Saturday, 28 July 2018

Are you suffering from Migraine and Headaches??


Migraine                     
                                 
Migraine is more than “just a headache”. It is a complex neurological condition, which can affect the whole body and can result in many symptoms, sometimes without a headache at all. It can be easily overlooked or mistaken for other conditions and can affect people in different ways. Research is continuing, but at present we do not know what causes migraine; there is no clear diagnostic test and, as yet, there is no cure. However, there are many ways to help manage the condition and lessen its impact - ultimately reducing the disruption caused to everyday life.

Migraine - the signs

For most people the main feature of a migraine is a painful headache. However, there are other associated symptoms that can prevent an individual from continuing with daily life, and these can occur with or without the headache. If you have two or more of the following symptoms during an attack, it is probable you are suffering from migraine: 
  • Intense throbbing headache, often on one side of the head only
  • Nausea and / or vomiting. You may also experience diarrhoea
  • Increased sensitivity to light, sound, and / or smells
  • Neurological symptoms that include visual disturbances such as blind spots, distorted vision, flashing lights or zigzag patterns
Other common aura symptoms you may experience include: tingling or pins and needles in the limbs, an inability to concentrate, confusion, difficulty in speaking, paralysis or loss of consciousness in very rare cases. These symptoms, often called ‘aura’, can occur before an attack happens lasting from a few minutes up to an hour. However, this is usually only experienced by about 20 - 30% of people. Migraine with aura was previously known as classical migraine. The symptoms of a migraine can vary from person to person and during different attacks. Migraine attacks may differ in their frequency, duration and severity, although, normally they last between 4 and 72 hours, and most people are symptom-free between attacks.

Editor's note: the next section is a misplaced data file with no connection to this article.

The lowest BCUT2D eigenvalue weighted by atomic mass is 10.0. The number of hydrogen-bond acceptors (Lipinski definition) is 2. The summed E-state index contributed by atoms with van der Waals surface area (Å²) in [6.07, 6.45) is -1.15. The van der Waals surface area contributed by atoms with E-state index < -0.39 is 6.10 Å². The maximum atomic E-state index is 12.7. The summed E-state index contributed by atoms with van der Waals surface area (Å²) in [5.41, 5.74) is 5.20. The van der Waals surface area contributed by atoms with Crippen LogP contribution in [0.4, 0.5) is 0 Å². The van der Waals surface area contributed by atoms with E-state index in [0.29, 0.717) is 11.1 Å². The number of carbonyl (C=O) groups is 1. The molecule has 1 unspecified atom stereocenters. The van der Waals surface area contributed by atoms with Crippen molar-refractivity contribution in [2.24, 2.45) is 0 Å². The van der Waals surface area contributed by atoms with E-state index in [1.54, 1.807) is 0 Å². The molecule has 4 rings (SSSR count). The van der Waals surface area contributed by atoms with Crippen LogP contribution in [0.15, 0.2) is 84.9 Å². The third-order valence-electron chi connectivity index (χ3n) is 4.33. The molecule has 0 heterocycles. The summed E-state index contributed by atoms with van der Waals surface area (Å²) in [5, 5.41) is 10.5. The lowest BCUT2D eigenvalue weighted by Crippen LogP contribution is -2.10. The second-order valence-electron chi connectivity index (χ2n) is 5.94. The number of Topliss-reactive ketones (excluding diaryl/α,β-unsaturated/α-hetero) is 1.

The most common migraine triggers are:
  • Stress or the relief of stress
  • Lack of food or infrequent meals E.g. missing meals
  • Certain foods including products containing caffeine, tyramine, alcohol, monosodium glutamate
  • Changing sleep patterns E.g. weekend lie-ins or shift work
  • Hormonal factors E.g.monthly periods, the contraceptive pill, HRT or the menopause
  • Overtiredness/over-exertion both physical or mental
  • Extreme emotions E.g.anger, or grief
  • Environmental factors E.g. loud noise, bright / flickering lights, strong smells, hot stuffy atmospheres, VDUs etc.
  • Climatic conditions E.g.strong winds, extreme heat or cold
Migraine medication

Although there is, as yet, no miracle cure for migraine, it is possible to bring the condition under control using a wide range of treatments that are available. However, with migraine being a complex condition the effectiveness of these treatments can vary between individuals. Some people are sceptical about consulting their doctor about their migraine and believe that nothing can be done to help them. If a prescribed treatment from their doctor has been unsuccessful in the past, some people feel unable to go back. However, the understanding of migraine within the medical field is improving and new treatments are introduced frequently. Your doctor and your pharmacist are important allies in your battle against migraine and their advice and support can be invaluable.

Self-help tips
  • Eat regularly to keep blood sugar levels stable - avoiding sugary snacks and leaving no longer than three hours between food during the day or 12 hours overnight.
  • Maintain a regular sleep pattern - aim to get 8 hours of sleep each night. Avoid late nights and lie-ins
  • Drink plenty of water, 1 - 2 litres per day
  • Reduce stress and anxiety - leave time for plenty of rest and relaxation. Practise deep breathing or try yoga
  • Limit your intake of drinks containing caffeine and alcohol
  • Take sensible breaks from work, especially if you use a VDU or if your work is repetitive and / or stressful; make sure the computer screens are properly adjusted and fitted with anti-glare filters
  • Get plenty of fresh air and get some regular exercise
  • Avoid bright flashing or flickering lights and reflective surfaces. Wear sunglasses and / or a hat in bright sunlight
  • Ensure that ventilation indoors is good and try to keep rooms at a constant temperature
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